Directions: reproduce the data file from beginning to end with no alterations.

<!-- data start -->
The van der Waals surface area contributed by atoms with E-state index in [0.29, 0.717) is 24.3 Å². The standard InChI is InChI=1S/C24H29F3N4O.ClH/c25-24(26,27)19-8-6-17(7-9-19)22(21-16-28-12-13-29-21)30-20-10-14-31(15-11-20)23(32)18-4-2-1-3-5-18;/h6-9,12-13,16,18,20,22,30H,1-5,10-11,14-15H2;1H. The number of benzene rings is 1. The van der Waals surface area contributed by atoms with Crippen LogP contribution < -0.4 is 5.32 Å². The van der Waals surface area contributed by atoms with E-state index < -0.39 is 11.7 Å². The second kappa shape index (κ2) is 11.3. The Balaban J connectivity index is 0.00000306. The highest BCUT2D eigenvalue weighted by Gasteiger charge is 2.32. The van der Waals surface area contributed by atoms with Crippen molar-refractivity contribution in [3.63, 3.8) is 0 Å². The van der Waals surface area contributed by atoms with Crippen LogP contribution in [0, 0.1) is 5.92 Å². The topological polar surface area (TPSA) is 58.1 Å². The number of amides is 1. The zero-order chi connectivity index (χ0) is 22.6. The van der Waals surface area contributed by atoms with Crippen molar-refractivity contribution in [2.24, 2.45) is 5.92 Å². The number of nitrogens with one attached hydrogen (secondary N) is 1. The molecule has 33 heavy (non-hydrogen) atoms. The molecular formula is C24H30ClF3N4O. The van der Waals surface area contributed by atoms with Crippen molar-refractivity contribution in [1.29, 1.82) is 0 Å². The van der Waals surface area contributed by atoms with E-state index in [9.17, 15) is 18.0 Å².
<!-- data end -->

The van der Waals surface area contributed by atoms with E-state index in [0.29, 0.717) is 24.3 Å². The standard InChI is InChI=1S/C24H29F3N4O.ClH/c25-24(26,27)19-8-6-17(7-9-19)22(21-16-28-12-13-29-21)30-20-10-14-31(15-11-20)23(32)18-4-2-1-3-5-18;/h6-9,12-13,16,18,20,22,30H,1-5,10-11,14-15H2;1H. The number of benzene rings is 1. The van der Waals surface area contributed by atoms with Crippen LogP contribution < -0.4 is 5.32 Å². The van der Waals surface area contributed by atoms with E-state index < -0.39 is 11.7 Å². The second kappa shape index (κ2) is 11.3. The Balaban J connectivity index is 0.00000306. The highest BCUT2D eigenvalue weighted by Gasteiger charge is 2.32. The van der Waals surface area contributed by atoms with Crippen molar-refractivity contribution in [3.63, 3.8) is 0 Å². The van der Waals surface area contributed by atoms with Crippen LogP contribution in [0, 0.1) is 5.92 Å². The topological polar surface area (TPSA) is 58.1 Å². The number of amides is 1. The zero-order chi connectivity index (χ0) is 22.6. The van der Waals surface area contributed by atoms with Crippen molar-refractivity contribution in [2.24, 2.45) is 5.92 Å². The number of nitrogens with one attached hydrogen (secondary N) is 1. The molecule has 33 heavy (non-hydrogen) atoms. The molecular formula is C24H30ClF3N4O. The van der Waals surface area contributed by atoms with Crippen molar-refractivity contribution in [1.29, 1.82) is 0 Å². The van der Waals surface area contributed by atoms with E-state index in [9.17, 15) is 18.0 Å².